7. Relicts of the Lunar Calendar
The Old Lithuanian and Baltic Calendar system was almost never researched. The fact that in the past the Lunar calendar was in frequent use indirectly is witnessed by the folk and ethnographic material where the figures 3, 9 and 3x9. They are associated with the lunar calendar cycle.
The Vilnius astronomer M.M.Gusev (15, 335-354) finds direct confirmation that the Lithuanians used lunar calendar in the 19th century description of the calendar stick. This calendar was found in the right slope of the river Strėva in Trakai region. It is dated the 16th century. It is the stick whose end is clad in the copper sheet marked in spiral manner. The signs are formed by a number of tiny nails. M.M.Gusev determined that the signs stand for the 12 months of the lunar calendar and the days of the lunar week. The original sign and starts with the crescent of the New Moon mark every month. M.M.Gusev determined that the signs of the month reflect the phenology of the months and the main agricultural function of the month. In his opinion the year in this calendar starts with the April. Therefor the sign of the first month is a downward flying dove (lith. balandis, the name of April in lith. Balandis). The days of the week are marked with figures close to Roman.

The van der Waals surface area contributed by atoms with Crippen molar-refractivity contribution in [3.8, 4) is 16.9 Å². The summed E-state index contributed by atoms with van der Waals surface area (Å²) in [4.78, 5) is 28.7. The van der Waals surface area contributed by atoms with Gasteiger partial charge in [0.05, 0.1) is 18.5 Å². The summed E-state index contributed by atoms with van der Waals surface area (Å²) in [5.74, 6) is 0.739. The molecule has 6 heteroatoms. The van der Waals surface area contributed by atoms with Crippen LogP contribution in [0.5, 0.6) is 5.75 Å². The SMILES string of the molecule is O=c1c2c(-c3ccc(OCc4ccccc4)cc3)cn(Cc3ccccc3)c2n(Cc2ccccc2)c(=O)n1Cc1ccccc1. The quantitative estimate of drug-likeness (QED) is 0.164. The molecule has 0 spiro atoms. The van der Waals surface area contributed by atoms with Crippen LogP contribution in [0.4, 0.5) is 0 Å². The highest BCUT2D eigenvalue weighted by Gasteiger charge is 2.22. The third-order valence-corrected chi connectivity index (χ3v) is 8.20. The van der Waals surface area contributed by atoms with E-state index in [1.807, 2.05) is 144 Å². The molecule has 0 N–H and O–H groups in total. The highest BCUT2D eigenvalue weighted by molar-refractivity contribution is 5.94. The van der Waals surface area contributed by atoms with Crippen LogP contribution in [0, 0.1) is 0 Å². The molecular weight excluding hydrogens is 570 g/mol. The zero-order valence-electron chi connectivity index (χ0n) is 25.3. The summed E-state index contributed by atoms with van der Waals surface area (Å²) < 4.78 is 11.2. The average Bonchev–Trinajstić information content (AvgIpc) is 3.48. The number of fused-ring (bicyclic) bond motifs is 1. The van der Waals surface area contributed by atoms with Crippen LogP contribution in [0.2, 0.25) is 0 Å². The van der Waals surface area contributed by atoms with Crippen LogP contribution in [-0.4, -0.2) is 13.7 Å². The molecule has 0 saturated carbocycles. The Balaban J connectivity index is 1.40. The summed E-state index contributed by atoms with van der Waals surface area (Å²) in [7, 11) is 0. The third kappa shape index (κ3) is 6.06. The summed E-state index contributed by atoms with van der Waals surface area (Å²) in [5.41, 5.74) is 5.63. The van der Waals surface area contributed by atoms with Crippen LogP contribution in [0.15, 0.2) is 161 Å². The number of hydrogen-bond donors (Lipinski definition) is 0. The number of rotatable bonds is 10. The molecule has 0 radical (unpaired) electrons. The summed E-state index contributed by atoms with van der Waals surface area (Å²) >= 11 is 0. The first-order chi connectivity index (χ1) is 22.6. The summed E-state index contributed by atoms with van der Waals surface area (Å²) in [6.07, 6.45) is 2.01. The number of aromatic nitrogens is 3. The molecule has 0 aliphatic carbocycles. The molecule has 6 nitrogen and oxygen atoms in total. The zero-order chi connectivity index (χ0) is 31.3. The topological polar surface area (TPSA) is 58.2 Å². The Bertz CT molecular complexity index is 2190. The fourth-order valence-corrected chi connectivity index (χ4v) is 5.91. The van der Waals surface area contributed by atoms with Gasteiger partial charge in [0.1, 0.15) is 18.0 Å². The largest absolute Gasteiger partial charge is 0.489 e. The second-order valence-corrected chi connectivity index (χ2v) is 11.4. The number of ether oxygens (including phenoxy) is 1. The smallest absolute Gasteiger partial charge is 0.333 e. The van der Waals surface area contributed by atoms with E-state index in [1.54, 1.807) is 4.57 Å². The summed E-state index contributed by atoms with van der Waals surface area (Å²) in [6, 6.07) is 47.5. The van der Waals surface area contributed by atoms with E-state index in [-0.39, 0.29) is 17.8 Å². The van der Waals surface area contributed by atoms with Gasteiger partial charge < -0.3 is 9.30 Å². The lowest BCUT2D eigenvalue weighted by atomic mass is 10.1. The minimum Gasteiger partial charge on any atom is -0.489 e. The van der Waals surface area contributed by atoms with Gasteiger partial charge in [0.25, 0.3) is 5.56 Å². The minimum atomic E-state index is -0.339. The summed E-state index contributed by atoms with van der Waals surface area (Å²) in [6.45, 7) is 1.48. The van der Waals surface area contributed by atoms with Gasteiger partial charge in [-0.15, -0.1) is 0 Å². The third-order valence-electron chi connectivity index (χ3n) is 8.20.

There is a hypothesis that ancient Lithuanians could agree the Lunar and the Solar calendars by watching the new and the full Moon in combination with the position of the Pleiades (Juška 1977, 4-5).
Even the recent records indicate that there exists a difference between the Heavenly months (Dangaus mėnesių) and the Earth months (Žemės mėnesių). It is said that the Heavenly month starts before the Earth month and therefor it allows us to see the weather of the coming month: On the sky the months are counted. My mother knew that. Now the haymaking is coming but on the sky a different month comes. On the sky July (lith. Liepa), it goes by one month ahead. On the Earth nobody cuts hay but the sky shows haymaker. The sky month determines which one is coming. If our month comes first there is no knowing. When the sky showed the month with snow and rain, then we see what month is coming (Mažrimas, Kelmė region, 1992). Therefore the Lunar calendar relics should include the tradition of the weather forecast for the coming month depending on the shape of the crescent.